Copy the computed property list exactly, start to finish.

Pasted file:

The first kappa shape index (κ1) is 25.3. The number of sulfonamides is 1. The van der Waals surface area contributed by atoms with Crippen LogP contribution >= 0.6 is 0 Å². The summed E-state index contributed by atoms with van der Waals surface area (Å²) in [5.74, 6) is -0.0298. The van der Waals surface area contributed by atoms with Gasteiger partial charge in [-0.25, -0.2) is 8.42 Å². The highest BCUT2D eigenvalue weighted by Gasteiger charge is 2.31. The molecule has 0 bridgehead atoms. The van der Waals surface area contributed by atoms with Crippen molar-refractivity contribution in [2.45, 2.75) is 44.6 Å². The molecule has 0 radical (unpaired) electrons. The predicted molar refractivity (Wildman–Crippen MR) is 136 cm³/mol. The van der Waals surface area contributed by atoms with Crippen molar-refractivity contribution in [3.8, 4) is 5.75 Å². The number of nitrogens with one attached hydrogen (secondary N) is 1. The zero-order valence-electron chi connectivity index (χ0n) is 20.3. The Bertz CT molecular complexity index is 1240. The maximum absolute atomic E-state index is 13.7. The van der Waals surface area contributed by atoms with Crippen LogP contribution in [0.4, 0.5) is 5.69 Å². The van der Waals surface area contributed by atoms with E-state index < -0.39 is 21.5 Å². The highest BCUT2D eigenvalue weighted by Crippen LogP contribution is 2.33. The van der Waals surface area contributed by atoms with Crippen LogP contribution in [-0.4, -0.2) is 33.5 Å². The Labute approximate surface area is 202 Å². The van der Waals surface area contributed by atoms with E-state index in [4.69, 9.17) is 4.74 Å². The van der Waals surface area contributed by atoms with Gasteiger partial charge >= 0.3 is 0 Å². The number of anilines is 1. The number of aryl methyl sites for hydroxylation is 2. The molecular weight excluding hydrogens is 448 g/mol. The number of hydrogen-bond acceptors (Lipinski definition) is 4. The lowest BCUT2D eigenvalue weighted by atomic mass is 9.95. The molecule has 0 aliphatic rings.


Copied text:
The first kappa shape index (κ1) is 25.3. The number of sulfonamides is 1. The van der Waals surface area contributed by atoms with Crippen LogP contribution >= 0.6 is 0 Å². The summed E-state index contributed by atoms with van der Waals surface area (Å²) in [5.74, 6) is -0.0298. The van der Waals surface area contributed by atoms with Gasteiger partial charge in [-0.25, -0.2) is 8.42 Å². The highest BCUT2D eigenvalue weighted by Gasteiger charge is 2.31. The molecule has 0 bridgehead atoms. The van der Waals surface area contributed by atoms with Crippen molar-refractivity contribution in [2.45, 2.75) is 44.6 Å². The molecule has 0 radical (unpaired) electrons. The predicted molar refractivity (Wildman–Crippen MR) is 136 cm³/mol. The van der Waals surface area contributed by atoms with Crippen molar-refractivity contribution in [3.8, 4) is 5.75 Å². The number of nitrogens with one attached hydrogen (secondary N) is 1. The zero-order valence-electron chi connectivity index (χ0n) is 20.3. The Bertz CT molecular complexity index is 1240. The maximum absolute atomic E-state index is 13.7. The van der Waals surface area contributed by atoms with Crippen LogP contribution in [0.4, 0.5) is 5.69 Å². The van der Waals surface area contributed by atoms with E-state index < -0.39 is 21.5 Å². The highest BCUT2D eigenvalue weighted by Crippen LogP contribution is 2.33. The van der Waals surface area contributed by atoms with Crippen LogP contribution in [-0.4, -0.2) is 33.5 Å². The Labute approximate surface area is 202 Å². The van der Waals surface area contributed by atoms with E-state index in [4.69, 9.17) is 4.74 Å². The van der Waals surface area contributed by atoms with Gasteiger partial charge >= 0.3 is 0 Å². The number of anilines is 1. The number of aryl methyl sites for hydroxylation is 2. The molecular weight excluding hydrogens is 448 g/mol. The number of hydrogen-bond acceptors (Lipinski definition) is 4. The lowest BCUT2D eigenvalue weighted by atomic mass is 9.95. The molecule has 0 aliphatic rings.